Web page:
Congress of the International Geographical Union (IGU) 18-22 July 2022
- Chair: Sabine v. Löwis, Centre for East European and International Studies, e-mail: sabine.loewis(at)zois-berlin(dot)de
- Co-chair: Béatrice v. Hirschhausen, UMR 8504 Géographie-cités, Centre Marc Bloch, e-mail: hb(at)cmb.hu-berlin(dot)de
Description of the session
Certain spatial configurations or spaces of identification of the past continue to exist after the dissolution of the geopolitical order that produced them. People already born in a united Germany affiliate themselves as East Germans and connect to certain values they consider East German because their parents grew up in the GDR and educated them that way. Homo Soveticus is considered a type of person that adheres to the dissolved Soviet Union and having a certain mind-set. Russian political elites are (re)creating a historical spatial imagination of Novorossiya to give reason to the annexation of Crimea and the conflict in the Donbas while Ukrainians in Lviv see themselves as a post-Habsburg society.
The creation and proliferation of contemporary imaginatives and narratives based on past political orders and motives, traditionally a domain mostly of elitist groups, is now fostered by certain subversive milieus as well. “Ordinary” people, too, continue individual practices and transfer experiences and knowledge that they link to past societal orders they experienced themselves or they wish for the future. In all these and similar cases, the references of the past are constructed in specific ways, and they are imbued with specific, at times contradictory significations, meanings and consequences.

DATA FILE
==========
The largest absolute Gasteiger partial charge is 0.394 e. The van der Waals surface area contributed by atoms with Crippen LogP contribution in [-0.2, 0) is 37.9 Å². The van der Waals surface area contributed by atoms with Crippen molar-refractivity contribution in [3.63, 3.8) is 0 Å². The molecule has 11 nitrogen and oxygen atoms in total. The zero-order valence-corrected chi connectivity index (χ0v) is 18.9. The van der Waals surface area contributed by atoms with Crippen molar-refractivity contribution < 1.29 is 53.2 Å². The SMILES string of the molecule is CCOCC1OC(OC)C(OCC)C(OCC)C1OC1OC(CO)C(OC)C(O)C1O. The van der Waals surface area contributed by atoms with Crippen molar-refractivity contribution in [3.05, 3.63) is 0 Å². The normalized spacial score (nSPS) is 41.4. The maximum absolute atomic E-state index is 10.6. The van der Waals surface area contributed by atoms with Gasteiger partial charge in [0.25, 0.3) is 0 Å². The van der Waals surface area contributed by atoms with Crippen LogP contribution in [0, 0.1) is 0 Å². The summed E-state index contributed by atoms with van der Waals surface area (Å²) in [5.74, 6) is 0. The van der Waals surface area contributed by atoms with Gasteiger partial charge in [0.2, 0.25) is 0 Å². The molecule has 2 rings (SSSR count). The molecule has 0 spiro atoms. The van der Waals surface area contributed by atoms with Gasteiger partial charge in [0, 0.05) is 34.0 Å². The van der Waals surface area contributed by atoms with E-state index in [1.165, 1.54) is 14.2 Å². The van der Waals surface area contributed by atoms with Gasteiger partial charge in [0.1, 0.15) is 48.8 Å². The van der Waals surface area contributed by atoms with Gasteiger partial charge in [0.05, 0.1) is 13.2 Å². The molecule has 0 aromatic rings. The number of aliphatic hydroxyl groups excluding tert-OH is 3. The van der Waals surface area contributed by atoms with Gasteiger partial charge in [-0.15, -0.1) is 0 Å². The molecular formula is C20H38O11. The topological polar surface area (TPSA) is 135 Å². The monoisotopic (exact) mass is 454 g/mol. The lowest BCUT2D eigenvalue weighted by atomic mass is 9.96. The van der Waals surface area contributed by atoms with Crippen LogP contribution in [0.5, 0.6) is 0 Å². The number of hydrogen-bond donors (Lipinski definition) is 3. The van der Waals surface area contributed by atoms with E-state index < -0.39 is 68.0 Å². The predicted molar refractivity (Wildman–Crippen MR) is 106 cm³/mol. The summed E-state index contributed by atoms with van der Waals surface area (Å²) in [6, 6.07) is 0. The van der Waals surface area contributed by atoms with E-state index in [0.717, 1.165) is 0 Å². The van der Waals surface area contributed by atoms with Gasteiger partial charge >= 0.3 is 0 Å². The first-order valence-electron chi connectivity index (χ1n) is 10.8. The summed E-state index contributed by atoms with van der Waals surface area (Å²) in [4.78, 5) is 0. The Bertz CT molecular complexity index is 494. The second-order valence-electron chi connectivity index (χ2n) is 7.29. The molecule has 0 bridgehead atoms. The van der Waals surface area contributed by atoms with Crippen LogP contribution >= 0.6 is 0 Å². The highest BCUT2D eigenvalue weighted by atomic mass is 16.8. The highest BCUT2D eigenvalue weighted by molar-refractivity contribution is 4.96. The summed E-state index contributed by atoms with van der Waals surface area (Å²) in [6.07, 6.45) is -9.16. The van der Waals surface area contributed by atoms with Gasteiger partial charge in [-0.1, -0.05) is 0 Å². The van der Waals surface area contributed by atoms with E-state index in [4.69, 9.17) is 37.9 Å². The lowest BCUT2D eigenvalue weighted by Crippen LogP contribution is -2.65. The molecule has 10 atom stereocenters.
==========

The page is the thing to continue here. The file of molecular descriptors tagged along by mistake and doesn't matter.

What role does the memory of past territorial entities, as states, empires, but also the memory of geopolitical ruptures, such as wars and conflicts, play in the present forms and shaping of spaces and places? What role does the experience of fundamental system change play for the individual and his/her experiences? Which imaginations, practices, or routines are particularly strong? Why are certain spatial imaginations as the GDR or Soviet Union or other spatial shapes as regions strong and other not? What role do sub-regional administrative b/orders play? Who are the actors involved? How does the context contribute to the revival of past images? How does intergenerational knowledge transfer contribute to it? In what relations or what entanglements enter public or elitist historical narratives, memory constructs and practices in individuals or smaller collectives like families?
In this session we would like to discuss different elements that are part of the reconfiguration of places, namely two are in our focus:
- The contribution of memories, experiences and inherited routines to the understanding and shaping of spaces, be it a home, a region, or others.
- The role of spatial imaginations that relate to past b/orders in the re-configuration of place and space. Finally, how are they interlinked?
Abstract Submission Deadline: January 11, 2022
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